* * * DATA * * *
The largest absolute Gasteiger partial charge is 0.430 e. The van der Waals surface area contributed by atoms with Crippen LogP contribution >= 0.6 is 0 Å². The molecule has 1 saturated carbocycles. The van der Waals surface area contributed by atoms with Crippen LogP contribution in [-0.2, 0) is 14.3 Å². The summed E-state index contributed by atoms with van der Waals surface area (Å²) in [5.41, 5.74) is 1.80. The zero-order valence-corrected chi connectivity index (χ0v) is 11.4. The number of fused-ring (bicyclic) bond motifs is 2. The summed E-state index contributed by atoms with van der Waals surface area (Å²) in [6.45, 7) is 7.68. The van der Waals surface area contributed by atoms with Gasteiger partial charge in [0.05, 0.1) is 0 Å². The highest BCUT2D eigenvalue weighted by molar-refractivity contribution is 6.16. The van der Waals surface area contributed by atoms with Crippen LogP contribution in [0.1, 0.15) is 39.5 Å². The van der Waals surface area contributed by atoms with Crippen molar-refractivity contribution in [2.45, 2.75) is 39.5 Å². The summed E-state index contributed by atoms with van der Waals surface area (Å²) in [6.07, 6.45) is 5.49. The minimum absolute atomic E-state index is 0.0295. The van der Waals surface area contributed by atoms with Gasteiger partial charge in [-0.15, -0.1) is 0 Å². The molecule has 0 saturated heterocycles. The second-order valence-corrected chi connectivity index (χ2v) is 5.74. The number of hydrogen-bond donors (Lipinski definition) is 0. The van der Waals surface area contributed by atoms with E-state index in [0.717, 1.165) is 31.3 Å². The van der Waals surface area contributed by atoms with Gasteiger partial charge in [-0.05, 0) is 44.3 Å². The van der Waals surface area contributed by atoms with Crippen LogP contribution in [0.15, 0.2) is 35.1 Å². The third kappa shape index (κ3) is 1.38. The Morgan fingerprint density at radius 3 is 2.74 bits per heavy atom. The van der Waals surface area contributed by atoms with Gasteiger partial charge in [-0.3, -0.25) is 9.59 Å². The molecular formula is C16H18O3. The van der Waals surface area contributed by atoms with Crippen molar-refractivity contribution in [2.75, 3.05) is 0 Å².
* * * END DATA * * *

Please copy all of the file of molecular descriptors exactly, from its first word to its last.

The largest absolute Gasteiger partial charge is 0.430 e. The van der Waals surface area contributed by atoms with Crippen LogP contribution >= 0.6 is 0 Å². The molecule has 1 saturated carbocycles. The van der Waals surface area contributed by atoms with Crippen LogP contribution in [-0.2, 0) is 14.3 Å². The summed E-state index contributed by atoms with van der Waals surface area (Å²) in [5.41, 5.74) is 1.80. The zero-order valence-corrected chi connectivity index (χ0v) is 11.4. The number of fused-ring (bicyclic) bond motifs is 2. The summed E-state index contributed by atoms with van der Waals surface area (Å²) in [6.45, 7) is 7.68. The van der Waals surface area contributed by atoms with Gasteiger partial charge in [0.05, 0.1) is 0 Å². The highest BCUT2D eigenvalue weighted by molar-refractivity contribution is 6.16. The van der Waals surface area contributed by atoms with Crippen LogP contribution in [0.1, 0.15) is 39.5 Å². The van der Waals surface area contributed by atoms with Crippen molar-refractivity contribution in [2.45, 2.75) is 39.5 Å². The summed E-state index contributed by atoms with van der Waals surface area (Å²) in [6.07, 6.45) is 5.49. The minimum absolute atomic E-state index is 0.0295. The van der Waals surface area contributed by atoms with Gasteiger partial charge in [-0.15, -0.1) is 0 Å². The molecule has 0 saturated heterocycles. The second-order valence-corrected chi connectivity index (χ2v) is 5.74. The number of hydrogen-bond donors (Lipinski definition) is 0. The van der Waals surface area contributed by atoms with E-state index in [0.717, 1.165) is 31.3 Å². The van der Waals surface area contributed by atoms with Gasteiger partial charge in [-0.05, 0) is 44.3 Å². The van der Waals surface area contributed by atoms with Crippen LogP contribution in [0.15, 0.2) is 35.1 Å². The third kappa shape index (κ3) is 1.38. The Morgan fingerprint density at radius 3 is 2.74 bits per heavy atom. The van der Waals surface area contributed by atoms with Gasteiger partial charge in [-0.3, -0.25) is 9.59 Å². The molecular formula is C16H18O3. The van der Waals surface area contributed by atoms with Crippen molar-refractivity contribution in [2.75, 3.05) is 0 Å².